Educational Value:
Beyond the research described above, the educational value of these network visualizations includes providing viewers with a much more compelling and rigorous concept of food-web networks than was available before our visualizations. Simply looking at empirical networks have enabled viewers to accurately guess that the average path length for these networks is about two. However, before 2002 when we published that statistical finding, such short path lengths were an important surprise to researchers. While introductory students gain and retain a clearer concept of food webs, researchers such as ourselves have used these visualizations to detect subtle differences between food-web models and data which directs additional research. For example, they illustrated that the best models including our own underestimate the number of herbivorous species in food webs, something we did not see statistically until compelled so by pronounced discrepancies between network visualization of the models and those of empirical data.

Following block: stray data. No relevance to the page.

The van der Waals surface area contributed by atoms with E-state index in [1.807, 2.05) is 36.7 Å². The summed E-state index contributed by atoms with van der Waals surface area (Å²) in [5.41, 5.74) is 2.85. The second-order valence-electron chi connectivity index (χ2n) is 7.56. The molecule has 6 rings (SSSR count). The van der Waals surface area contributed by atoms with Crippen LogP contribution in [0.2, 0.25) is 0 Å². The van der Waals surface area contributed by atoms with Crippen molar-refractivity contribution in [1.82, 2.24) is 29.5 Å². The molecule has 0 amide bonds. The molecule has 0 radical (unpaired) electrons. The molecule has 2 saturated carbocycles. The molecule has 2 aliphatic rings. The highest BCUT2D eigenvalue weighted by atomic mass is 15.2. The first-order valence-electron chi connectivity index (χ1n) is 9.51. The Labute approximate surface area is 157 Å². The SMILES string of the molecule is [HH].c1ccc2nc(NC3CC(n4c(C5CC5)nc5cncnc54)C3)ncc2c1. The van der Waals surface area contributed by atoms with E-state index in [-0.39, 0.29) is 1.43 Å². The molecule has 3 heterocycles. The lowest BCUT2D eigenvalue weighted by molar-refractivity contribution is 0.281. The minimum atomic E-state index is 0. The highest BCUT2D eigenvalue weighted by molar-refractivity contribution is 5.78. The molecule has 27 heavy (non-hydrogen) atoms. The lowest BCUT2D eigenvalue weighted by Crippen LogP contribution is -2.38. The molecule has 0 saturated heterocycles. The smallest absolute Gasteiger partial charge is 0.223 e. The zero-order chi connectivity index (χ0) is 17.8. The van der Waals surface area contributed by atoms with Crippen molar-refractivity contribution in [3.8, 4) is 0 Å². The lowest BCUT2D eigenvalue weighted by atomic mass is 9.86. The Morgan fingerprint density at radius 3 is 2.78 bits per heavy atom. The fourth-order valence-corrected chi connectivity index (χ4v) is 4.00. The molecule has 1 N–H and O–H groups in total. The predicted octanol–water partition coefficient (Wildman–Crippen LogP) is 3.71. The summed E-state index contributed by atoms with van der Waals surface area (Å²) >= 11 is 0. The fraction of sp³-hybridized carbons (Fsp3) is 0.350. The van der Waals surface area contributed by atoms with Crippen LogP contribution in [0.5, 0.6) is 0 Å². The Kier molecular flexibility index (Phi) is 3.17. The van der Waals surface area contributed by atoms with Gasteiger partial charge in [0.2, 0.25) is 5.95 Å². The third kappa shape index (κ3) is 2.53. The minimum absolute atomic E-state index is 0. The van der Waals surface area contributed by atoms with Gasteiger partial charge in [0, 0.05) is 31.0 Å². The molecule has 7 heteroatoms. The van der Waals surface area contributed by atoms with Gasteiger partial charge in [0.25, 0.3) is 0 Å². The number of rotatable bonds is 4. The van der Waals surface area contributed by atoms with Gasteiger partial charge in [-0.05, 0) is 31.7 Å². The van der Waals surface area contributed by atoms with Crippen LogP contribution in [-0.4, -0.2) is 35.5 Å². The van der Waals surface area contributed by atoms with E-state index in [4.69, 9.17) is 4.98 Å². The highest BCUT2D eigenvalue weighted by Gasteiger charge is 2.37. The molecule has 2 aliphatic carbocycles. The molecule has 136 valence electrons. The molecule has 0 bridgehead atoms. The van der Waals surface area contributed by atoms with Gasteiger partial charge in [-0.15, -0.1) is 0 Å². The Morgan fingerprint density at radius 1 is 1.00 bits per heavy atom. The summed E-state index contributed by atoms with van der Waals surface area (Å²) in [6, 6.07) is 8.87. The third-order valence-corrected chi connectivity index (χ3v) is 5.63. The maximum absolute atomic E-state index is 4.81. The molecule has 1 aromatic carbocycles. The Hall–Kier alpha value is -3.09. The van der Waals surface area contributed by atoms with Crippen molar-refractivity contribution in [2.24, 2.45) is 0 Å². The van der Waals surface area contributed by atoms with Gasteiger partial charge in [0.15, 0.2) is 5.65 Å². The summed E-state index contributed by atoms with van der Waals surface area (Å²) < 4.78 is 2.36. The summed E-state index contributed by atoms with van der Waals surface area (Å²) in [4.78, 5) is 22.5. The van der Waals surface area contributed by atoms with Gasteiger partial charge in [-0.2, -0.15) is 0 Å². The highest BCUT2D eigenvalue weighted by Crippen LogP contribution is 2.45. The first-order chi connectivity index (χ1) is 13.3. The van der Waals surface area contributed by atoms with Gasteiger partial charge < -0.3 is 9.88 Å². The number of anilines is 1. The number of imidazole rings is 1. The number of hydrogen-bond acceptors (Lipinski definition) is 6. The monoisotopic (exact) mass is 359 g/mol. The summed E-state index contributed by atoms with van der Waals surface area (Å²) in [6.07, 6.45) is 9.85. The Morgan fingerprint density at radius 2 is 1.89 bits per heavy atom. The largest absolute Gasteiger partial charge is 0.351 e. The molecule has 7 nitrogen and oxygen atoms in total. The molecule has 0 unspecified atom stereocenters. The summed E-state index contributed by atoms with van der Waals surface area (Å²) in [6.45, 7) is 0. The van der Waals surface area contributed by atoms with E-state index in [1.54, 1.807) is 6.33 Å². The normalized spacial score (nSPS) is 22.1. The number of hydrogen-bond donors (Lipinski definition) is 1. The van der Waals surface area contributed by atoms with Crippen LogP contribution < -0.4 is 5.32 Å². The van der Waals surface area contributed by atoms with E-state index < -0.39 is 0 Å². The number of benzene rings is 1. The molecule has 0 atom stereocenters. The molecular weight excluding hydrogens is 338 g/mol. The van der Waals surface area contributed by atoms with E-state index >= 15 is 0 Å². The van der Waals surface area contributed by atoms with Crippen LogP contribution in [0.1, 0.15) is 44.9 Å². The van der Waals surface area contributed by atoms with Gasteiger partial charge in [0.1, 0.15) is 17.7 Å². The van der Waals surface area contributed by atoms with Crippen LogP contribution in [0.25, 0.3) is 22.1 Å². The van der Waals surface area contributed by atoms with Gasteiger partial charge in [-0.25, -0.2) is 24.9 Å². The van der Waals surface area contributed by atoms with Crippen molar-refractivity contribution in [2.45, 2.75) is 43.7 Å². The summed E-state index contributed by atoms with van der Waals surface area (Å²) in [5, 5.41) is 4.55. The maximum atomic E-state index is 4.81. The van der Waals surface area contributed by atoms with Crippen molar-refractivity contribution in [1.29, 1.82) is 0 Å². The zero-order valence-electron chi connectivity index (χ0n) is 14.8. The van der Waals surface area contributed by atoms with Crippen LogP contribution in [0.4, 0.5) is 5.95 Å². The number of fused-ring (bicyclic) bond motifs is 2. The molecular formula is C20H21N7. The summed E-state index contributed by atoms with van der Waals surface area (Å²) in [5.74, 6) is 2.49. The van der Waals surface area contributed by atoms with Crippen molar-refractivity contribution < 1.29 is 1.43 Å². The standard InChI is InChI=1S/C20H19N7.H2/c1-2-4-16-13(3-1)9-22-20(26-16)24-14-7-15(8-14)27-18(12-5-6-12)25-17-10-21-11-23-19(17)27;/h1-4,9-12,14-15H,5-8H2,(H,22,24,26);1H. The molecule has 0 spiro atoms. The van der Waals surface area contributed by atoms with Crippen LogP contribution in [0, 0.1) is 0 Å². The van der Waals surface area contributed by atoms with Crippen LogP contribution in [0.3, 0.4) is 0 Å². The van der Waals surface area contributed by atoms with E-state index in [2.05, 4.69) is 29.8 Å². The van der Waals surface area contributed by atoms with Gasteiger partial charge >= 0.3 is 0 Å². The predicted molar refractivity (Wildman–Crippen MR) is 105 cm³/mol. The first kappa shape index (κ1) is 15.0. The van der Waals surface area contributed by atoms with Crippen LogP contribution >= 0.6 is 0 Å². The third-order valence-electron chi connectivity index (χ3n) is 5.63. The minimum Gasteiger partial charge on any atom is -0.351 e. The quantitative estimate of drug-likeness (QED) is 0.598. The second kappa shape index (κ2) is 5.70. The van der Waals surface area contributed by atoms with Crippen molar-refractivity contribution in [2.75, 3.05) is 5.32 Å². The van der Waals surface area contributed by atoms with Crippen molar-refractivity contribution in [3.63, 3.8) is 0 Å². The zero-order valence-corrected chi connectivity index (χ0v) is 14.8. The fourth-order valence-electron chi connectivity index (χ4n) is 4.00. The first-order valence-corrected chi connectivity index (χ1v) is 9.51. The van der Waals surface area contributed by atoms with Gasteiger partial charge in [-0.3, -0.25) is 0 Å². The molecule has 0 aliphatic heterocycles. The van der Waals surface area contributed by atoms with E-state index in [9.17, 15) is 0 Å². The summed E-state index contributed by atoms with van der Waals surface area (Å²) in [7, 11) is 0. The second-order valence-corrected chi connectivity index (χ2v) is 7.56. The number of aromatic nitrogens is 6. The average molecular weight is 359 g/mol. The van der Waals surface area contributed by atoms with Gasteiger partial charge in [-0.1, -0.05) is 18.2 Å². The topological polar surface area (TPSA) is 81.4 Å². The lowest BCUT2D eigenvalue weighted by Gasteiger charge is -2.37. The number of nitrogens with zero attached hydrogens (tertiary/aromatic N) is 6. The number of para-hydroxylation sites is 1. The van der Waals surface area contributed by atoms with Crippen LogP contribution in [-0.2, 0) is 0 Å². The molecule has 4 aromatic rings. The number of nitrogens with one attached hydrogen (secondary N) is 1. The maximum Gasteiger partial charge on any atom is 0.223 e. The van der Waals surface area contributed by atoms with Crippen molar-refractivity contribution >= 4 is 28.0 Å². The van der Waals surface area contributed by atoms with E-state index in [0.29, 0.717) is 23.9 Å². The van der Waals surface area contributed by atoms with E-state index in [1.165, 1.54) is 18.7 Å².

References to Publications:

Related Projects:
http://www.foodwebs.org
http://foodwebs.org/index_page/wow2.html

(12) Moving with Meaning: Visualizing Interaction Data as Dynamic Networks

Quicktime Movie ( 22.4MB / .MOV )

Skye Bender-deMoll
skyebend@skyeome.net
San Francisco, CA, USA

Dan McFarland
mcfarland@stanford.edu
Stanford University
School of Education
Stanford, CA, USA

James Moody
jmoody77@soc.duke.edu
Duke University
Department of Sociology
Durham, NC, USA

Judges Quotes:

"Moving with Meaning will give me a new way to daydream during meetings and conferences; now I'll be drawing diagrams in my head while I should be listening!"
Allen Caroll (Cartographer)